Exforge vs. Azor

Are Exforge and Azor the Same Thing?

Exforge (amlodipine and valsartan) and Azor (amlodipine and olmesartan medoxomil) are combinations of a calcium channel blocker and an angiotensin II receptor antagonist used to treat high blood pressure (hypertension).

Exforge is usually given after other drugs have been tried without successful treatment of hypertension.

Side effects of Exforge and Azor that are similar include dizziness or lightheadedness as your body adjusts to the medication, and flushing (warmth, redness, or tingly feeling).

Side effects of Exforge that are different from Azor include spinning sensation and cold symptoms (such as runny or stuffy nose, sneezing, and sore throat).

Side effects of Azor that are different from Exforge include drowsiness, swelling hands/ankles/feet, hair loss, or skin rash or itching.

Both Exforge and Azor may interact with heart medications, potassium supplements or salt substitutes, vitamin or mineral supplements that contain potassium, diuretics (water pills), other medications that lower blood pressure, cyclosporine, lithium, “statins” or other cholesterol medications, and nonsteroidal anti-inflammatory drugs (NSAIDs).

Exforge may also interact with alcohol, ritonavir, antibiotics, and antifungals.

Azor may also interact with tacrolimus.

What Are Possible Side Effects of Exforge?

Side effects of Exforge include:

  • dizziness,
  • spinning sensation, or lightheadedness as your body adjusts to the medication.

Other side effects of Exforge include flushing, and cold symptoms such as runny/stuffy nose, sneezing, and sore throat.

Tell your doctor if you have serious side effects of Exforge including:

  • swelling hands/ankles/feet,
  • fainting,
  • fast heartbeat,
  • unusual change in the amount of urine,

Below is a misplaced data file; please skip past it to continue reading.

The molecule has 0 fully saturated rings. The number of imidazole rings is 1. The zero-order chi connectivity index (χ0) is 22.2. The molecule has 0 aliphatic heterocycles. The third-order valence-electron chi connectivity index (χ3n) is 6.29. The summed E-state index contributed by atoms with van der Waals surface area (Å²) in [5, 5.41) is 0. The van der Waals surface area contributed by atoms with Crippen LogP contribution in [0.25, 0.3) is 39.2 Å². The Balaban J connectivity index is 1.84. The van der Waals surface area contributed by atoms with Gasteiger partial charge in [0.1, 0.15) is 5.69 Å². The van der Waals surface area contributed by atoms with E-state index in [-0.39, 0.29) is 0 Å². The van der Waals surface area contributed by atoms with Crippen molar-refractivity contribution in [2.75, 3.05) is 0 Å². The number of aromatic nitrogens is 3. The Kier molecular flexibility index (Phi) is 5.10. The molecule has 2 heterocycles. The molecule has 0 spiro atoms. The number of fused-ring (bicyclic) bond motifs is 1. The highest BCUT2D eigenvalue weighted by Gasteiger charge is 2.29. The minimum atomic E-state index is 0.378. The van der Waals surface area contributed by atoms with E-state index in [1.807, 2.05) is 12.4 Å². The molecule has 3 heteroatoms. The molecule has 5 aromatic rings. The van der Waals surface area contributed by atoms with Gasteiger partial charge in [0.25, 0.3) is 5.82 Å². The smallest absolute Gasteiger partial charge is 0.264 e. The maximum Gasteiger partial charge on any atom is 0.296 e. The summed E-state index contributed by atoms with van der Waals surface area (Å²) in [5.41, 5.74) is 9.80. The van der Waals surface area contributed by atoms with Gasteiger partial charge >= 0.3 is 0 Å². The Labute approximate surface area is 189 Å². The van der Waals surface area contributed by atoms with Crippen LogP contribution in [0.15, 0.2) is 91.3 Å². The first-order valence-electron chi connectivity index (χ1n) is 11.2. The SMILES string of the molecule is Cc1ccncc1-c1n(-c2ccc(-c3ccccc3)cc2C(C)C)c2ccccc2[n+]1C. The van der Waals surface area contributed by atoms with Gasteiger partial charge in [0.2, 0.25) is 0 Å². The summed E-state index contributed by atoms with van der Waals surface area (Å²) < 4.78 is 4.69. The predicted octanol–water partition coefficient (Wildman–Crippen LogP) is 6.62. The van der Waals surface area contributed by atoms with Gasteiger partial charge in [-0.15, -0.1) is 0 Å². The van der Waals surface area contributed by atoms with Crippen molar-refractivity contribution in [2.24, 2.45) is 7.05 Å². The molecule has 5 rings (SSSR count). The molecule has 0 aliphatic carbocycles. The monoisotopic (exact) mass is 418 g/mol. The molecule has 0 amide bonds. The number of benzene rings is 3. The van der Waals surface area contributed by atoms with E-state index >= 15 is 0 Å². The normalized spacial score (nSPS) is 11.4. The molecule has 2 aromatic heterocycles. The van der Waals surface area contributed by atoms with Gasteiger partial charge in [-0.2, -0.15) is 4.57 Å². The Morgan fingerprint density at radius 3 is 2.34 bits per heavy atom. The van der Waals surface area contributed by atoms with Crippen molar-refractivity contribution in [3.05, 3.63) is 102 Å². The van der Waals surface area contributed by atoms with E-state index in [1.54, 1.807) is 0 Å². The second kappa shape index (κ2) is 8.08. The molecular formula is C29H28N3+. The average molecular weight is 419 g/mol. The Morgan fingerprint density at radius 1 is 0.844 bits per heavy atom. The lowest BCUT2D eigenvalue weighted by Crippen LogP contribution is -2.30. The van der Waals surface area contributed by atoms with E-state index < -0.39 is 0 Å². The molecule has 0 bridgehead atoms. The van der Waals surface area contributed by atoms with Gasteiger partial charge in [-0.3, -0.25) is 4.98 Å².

• symptoms of a high potassium blood level (such as muscle weakness, slow/irregular heartbeat), or
  • signs of infection (such as fever, chills, persistent sore throat).

What Are Possible Side Effects of Azor?

Common side effects of Azor include:

  • dizziness or
  • lightheadedness as your body adjusts to the medication.

Other side effects of Azor include:

  • drowsiness,
  • swelling hands/ankles/feet,
  • flushing (warmth, redness, or tingly feeling),
  • hair loss, or
  • skin rash or itching.

Tell your doctor if you have serious side effects of Azor including:

  • swelling hands/ankles/feet,
  • fainting,
  • fast heartbeat,
  • unusual change in the amount of urine,
  • symptoms of a high potassium blood level (such as muscle weakness, slow or irregular heartbeat), or
  • severe or persistent diarrhea.

What Is Exforge?

Exforge (amlodipine and valsartan) is a combination of a calcium channel blocker and an angiotensin II receptor antagonist used to treat high blood pressure (hypertension). Exforge is usually given after other drugs have been tried without successful treatment of hypertension.

What Is Azor?

Azor may interact with heart medication, potassium supplements or salt substitutes, diuretics (water pills), or other medications that lower blood pressure. Tell your doctor all medications and supplements you use. Azor is not recommended for use during pregnancy due to the risk for harm to a fetus. It is unknown if this drug passes into breast milk. Consult your doctor before breastfeeding.

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Salt and sodium are the same. See Answer

What Drugs Interact With Exforge?

Exforge may interact with heart medication, potassium supplements or salt substitutes, diuretics (water pills), or other medications that lower blood pressure. Tell your doctor all medications you are taking. Exforge is not recommended for use during pregnancy due to the risk for harm to a fetus. It is unknown if this drug passes into breast milk. Consult your doctor before breastfeeding.

What Drugs Interact With Azor?

Azor may interact with alcohol, potassium supplements or salt substitutes, diuretics (water pills), lithium; or NSAIDs (non-steroidal anti-inflammatory drugs) Tell your doctor all medications and supplements you use.

How Should Exforge Be Taken?

Exforge (ziprasidone HCl) is available as capsules and Exforge (ziprasidone mesylate) is available as an injection for intramuscular use.

Exforge Capsules should be administered at an initial daily dose of 20 mg twice daily with food. For intramuscular dosing, the recommended dose of Exforge is 10 mg to 20 mg administered as required up to a maximum dose of 40 mg per day.

How Should Azor Be Taken?

The usual starting dose of Azor is 5/20 mg once daily. The dosage can be increased after 1 to 2 weeks of therapy to a maximum dose of one 10/40 mg tablet once daily as needed to control blood pressure.

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References


Novartis. Exforge Product Information.

http://www.exforge.com/index.jsp

Daiichi Sankyo. Azor Prescribing Information.

http://azor.com/home

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